Crushing dreams

put aside a small chunk ofmoney and have your staff give it out to people whose ideas you're absolutely sure haven't a hope -because those are ones your people will learn from, and those are theones from among which the next great product set will eventually arise.

It's common wisdom that less than one business idea or product per hundred ever makes it to market - so, have you ever wondered what we're missing, and why?

On the sad but not true side, I'm glad to report that at least one of the big four accounting firms just turned down an opportunity to enter today's hottest consulting market --because they thought the start-up revenues at the Hunsaker, Dunn, & Heinen ethics advisory firm too low to justify their partnership demands.

More seriously, there are lots of great IT products that just aren't being offered - and in most cases you can thank some idiot, or a committee of idiots, who crushed the dream early enough, or violently enough, for the originator to have dropped it.

I don't think, for example, that Linksys ever actually made an iPhone - and Cisco's product under that name seems more intended to raise Apple's costs then to sell to consumers - but someone working with Linksys must have had a great idea crushed.

I've had a few: for example I believe I was the first, back in 1991, to suggest that the best way to use Microsoft Windows for email and other functions requiring confidentiality would be to install a Windows emulator on Windows - rebooting the emulator as required and then suggesting that the VM model could be applied to automate the reboots. Nobody believed me when I said the market would develop. -;)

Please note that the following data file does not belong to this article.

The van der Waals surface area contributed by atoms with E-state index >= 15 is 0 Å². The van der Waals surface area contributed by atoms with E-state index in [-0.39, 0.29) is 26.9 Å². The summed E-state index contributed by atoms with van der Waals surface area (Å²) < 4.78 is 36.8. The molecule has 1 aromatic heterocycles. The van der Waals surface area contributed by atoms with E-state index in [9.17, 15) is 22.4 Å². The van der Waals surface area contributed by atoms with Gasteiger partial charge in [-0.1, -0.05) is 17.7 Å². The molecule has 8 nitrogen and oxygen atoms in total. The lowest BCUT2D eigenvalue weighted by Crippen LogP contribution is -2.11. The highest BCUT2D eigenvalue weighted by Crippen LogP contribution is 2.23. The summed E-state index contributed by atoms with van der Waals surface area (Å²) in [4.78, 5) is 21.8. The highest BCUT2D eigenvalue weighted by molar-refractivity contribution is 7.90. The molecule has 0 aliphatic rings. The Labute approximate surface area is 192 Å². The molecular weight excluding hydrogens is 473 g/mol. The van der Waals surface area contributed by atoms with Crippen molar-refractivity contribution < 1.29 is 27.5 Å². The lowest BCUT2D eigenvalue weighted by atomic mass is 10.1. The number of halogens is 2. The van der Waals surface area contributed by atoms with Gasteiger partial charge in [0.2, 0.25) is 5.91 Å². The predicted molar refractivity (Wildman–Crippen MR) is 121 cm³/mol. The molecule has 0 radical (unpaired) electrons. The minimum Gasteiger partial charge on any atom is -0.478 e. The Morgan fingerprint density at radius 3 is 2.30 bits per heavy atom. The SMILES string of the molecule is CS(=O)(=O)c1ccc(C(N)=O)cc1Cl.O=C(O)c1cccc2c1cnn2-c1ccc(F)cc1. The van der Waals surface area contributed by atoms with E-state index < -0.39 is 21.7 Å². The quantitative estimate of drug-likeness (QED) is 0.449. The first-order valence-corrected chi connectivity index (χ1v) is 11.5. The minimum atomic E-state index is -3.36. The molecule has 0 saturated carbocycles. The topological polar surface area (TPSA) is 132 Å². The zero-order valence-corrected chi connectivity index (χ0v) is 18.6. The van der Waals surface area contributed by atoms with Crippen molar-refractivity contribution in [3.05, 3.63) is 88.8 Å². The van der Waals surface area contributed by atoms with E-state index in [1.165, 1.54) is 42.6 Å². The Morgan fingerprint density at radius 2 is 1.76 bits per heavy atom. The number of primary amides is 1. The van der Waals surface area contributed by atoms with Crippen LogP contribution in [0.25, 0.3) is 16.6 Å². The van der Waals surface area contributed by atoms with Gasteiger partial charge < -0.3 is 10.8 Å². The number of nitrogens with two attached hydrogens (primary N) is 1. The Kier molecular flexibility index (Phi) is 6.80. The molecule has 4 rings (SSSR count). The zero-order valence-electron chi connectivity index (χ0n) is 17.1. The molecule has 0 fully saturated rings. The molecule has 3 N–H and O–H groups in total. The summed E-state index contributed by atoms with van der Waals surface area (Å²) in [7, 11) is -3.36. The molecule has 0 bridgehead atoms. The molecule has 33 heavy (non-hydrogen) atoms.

Today I think there's a nice opportunity for a customer recovery plugin for business intelligence processing. The idea here is simple: people move a lot, and stores like Walmart have the information to recognise when regular customers stop using a credit card at some store, or local group of stores, but don't immediately re-appear using that card somewhere else. When that happens, the plugin would get the customer's new address from the card issuer, and send the customer a gift basket including a gift certificate welcoming them to the chain's nearest store in their new neighbourhood.

I think I'll call Sobey's (a Canadian grocery chain) and ask if they want to pilot test it - or more likely not; I've been crushed before and didn't enjoy it.

And then there's the MoonRay. Sun's cross licensing agreement with Microsoft probably lets them develop a new WABI for Solaris - couple that with the MAJC based XVR-4000 architecture that's just sitting in the discontinued bin and you have what it takes for a 3D capable home and office desktop that runs just about everything -but does it with the security and cost advantages of centralised SPARC processing.

I know: nobody believes that the market will develop.

Interestingly, the MoonRay would be the perfect home extension for the iMac, pocket edition (now known as the Apple iPhone) because it could combine power-at-home with the best features of a server based web presence. Seamless and secure: full access from anywhere, at any time.

But hey, I know, I know: nobody believes that the market will develop -;)

My all time favourite lost invention, however, is the diet plate - largely because I remember the less-than-delighted reaction this got from the woman I was with at the time.

The idea is simple: imagine a lightweight dinner plate, mark out pie slices, build weight sensors and a three button keypad into each slice, add an LCD readout somewhere. Put lunch (or supper) on the plate, push it onto separate slices, type in the 3 letter food code for each slice - and the display shows total calories on the plate, counting down as you eat.

Crushed! and in more ways than one - but, guess what? possible now - especially as an iPhone application - meaning that you'd carry a fashion accessory rather than an ugly plate to restaurants.

There are lots of genuinely good ideas that don't make it to market largely because somebody in authority thought they wouldn't sell or wouldn't fit someone else's agenda - so don't be that person. If you've got any kind of R&D budget control at all, put aside a small chunk of money and have your staff give it out to people whose ideas you're absolutely sure haven't a hope - because those are ones your people will learn from, and those are the ones from among which the next great product set will eventually arise.

 

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